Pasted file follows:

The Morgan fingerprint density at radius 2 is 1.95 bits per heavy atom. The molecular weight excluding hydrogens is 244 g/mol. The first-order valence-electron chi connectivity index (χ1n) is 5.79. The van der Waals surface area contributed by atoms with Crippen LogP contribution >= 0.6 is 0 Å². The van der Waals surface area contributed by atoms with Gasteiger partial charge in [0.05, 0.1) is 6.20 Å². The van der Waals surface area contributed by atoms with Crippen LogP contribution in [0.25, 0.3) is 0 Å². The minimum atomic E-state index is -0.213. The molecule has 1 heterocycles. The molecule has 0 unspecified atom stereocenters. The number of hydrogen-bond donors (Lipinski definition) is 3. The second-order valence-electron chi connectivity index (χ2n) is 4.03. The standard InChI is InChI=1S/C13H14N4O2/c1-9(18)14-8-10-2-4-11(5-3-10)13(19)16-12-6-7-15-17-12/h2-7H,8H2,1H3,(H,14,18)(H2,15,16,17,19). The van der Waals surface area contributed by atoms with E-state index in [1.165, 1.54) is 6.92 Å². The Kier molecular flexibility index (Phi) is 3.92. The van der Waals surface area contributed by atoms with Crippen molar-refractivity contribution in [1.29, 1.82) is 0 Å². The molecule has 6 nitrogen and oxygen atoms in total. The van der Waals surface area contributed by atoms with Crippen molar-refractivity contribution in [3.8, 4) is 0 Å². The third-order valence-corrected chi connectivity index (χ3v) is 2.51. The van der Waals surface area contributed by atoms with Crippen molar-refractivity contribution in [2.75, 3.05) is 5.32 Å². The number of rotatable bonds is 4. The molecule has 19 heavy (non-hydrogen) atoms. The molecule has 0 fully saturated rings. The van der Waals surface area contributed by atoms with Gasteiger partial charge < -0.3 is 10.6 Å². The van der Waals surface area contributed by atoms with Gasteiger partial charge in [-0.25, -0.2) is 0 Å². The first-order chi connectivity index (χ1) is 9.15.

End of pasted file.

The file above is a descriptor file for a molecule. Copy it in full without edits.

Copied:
The Morgan fingerprint density at radius 2 is 1.95 bits per heavy atom. The molecular weight excluding hydrogens is 244 g/mol. The first-order valence-electron chi connectivity index (χ1n) is 5.79. The van der Waals surface area contributed by atoms with Crippen LogP contribution >= 0.6 is 0 Å². The van der Waals surface area contributed by atoms with Gasteiger partial charge in [0.05, 0.1) is 6.20 Å². The van der Waals surface area contributed by atoms with Crippen LogP contribution in [0.25, 0.3) is 0 Å². The minimum atomic E-state index is -0.213. The molecule has 1 heterocycles. The molecule has 0 unspecified atom stereocenters. The number of hydrogen-bond donors (Lipinski definition) is 3. The second-order valence-electron chi connectivity index (χ2n) is 4.03. The standard InChI is InChI=1S/C13H14N4O2/c1-9(18)14-8-10-2-4-11(5-3-10)13(19)16-12-6-7-15-17-12/h2-7H,8H2,1H3,(H,14,18)(H2,15,16,17,19). The van der Waals surface area contributed by atoms with E-state index in [1.165, 1.54) is 6.92 Å². The Kier molecular flexibility index (Phi) is 3.92. The van der Waals surface area contributed by atoms with Crippen molar-refractivity contribution in [1.29, 1.82) is 0 Å². The molecule has 6 nitrogen and oxygen atoms in total. The van der Waals surface area contributed by atoms with Crippen molar-refractivity contribution in [3.8, 4) is 0 Å². The third-order valence-corrected chi connectivity index (χ3v) is 2.51. The van der Waals surface area contributed by atoms with Crippen molar-refractivity contribution in [2.75, 3.05) is 5.32 Å². The number of rotatable bonds is 4. The molecule has 19 heavy (non-hydrogen) atoms. The molecule has 0 fully saturated rings. The van der Waals surface area contributed by atoms with Gasteiger partial charge < -0.3 is 10.6 Å². The van der Waals surface area contributed by atoms with Gasteiger partial charge in [-0.25, -0.2) is 0 Å². The first-order chi connectivity index (χ1) is 9.15.